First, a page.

In this paper I present a short case study of Bangalore: Subjective Cartographies a new media art project that aims to model a citizen driven effort to participate in a critical form of cartography, which challenges dominant representations of the city-space. I present a critical textual analysis of the maps produced in the workshops, the artist statements relating to these works used in the exhibition setting, and statements made by the participants on the project’s blog. This “praxis-logical” approach allows for a focus on the project as a space of aggregation and the communicative processes set in motion within them. In analysing such projects we could (and should) be asking questions about the functions served by the experimental concepts under study—who has put it forward? Who is utilising it and under what circumstances? Where and how has it come into being? How does discourse circulate within it? How do these spaces as sites of emergent forms of resistance within global capitalism challenge traditional social movements? How do they create self-reflexive systems?—as opposed to focusing on ontological and technical aspects of digital mapping (Renzi 73).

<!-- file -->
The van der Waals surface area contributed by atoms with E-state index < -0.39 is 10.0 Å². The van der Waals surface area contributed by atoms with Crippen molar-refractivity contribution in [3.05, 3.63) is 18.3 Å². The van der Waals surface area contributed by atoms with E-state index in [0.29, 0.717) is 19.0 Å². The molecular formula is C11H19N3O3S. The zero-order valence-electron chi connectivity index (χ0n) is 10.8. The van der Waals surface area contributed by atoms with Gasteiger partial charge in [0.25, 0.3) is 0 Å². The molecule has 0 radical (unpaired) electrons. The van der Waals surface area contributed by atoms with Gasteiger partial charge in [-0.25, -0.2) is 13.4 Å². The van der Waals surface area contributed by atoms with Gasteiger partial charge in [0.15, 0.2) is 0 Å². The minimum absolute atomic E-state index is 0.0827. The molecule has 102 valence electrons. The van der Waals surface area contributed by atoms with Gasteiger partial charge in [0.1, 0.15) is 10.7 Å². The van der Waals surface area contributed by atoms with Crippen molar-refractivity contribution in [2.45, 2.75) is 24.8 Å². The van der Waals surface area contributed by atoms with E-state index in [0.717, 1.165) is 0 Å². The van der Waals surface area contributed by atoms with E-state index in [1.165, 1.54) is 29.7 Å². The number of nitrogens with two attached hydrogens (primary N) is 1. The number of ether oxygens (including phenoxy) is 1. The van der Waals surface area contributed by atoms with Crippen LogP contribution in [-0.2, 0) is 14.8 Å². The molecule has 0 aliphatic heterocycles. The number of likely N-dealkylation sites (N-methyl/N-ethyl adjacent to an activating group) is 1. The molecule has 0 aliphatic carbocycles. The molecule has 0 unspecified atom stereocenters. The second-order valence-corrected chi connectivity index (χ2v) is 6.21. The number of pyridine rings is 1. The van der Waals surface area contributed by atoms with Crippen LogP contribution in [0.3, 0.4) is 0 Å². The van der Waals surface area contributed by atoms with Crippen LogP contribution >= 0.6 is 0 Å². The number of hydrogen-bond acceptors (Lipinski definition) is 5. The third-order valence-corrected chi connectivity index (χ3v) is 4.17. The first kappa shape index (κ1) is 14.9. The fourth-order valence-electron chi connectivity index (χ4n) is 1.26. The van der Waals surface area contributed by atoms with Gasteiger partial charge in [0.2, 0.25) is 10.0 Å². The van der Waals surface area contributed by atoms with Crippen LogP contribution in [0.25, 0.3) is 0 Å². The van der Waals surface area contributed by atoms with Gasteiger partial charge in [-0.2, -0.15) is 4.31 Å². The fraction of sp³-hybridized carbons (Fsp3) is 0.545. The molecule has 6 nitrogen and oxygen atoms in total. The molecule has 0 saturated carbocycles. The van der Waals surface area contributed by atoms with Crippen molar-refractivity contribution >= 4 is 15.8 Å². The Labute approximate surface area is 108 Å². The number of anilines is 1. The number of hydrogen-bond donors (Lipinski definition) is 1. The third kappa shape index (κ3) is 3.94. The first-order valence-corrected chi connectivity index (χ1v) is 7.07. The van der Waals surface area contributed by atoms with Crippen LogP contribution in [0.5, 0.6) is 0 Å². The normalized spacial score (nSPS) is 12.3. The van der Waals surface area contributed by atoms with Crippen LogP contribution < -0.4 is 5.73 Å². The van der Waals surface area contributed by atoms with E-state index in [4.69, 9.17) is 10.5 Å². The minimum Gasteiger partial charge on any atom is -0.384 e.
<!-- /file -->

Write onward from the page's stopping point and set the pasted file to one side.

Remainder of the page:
In de-emphasising the technology of digital cartography and honing in on social relations embedded within the text(s), this study attempts to complement other studies on digital mapping (see Strom) by presenting a case from the field of politically oriented tactical media. Bangalore: Subjective Cartographies has been selected for analysis, in this exploration of media as “zone.” It goes some way to incorporating subjective narratives into spatial texts. This is a three-step process where participants tapped into spatial subjectivities by data collection or environmental sensing led by personal reflection or ethnographic enquiry, documenting and geo-tagging their findings in the map. Finally they engaged an imaginative or ludic process of synthesising their data in ways not inherent within the traditional conventions of cartography, such as the use of sound and distortion to explicate the intensity of invisible phenomena at various coordinates in the city-space.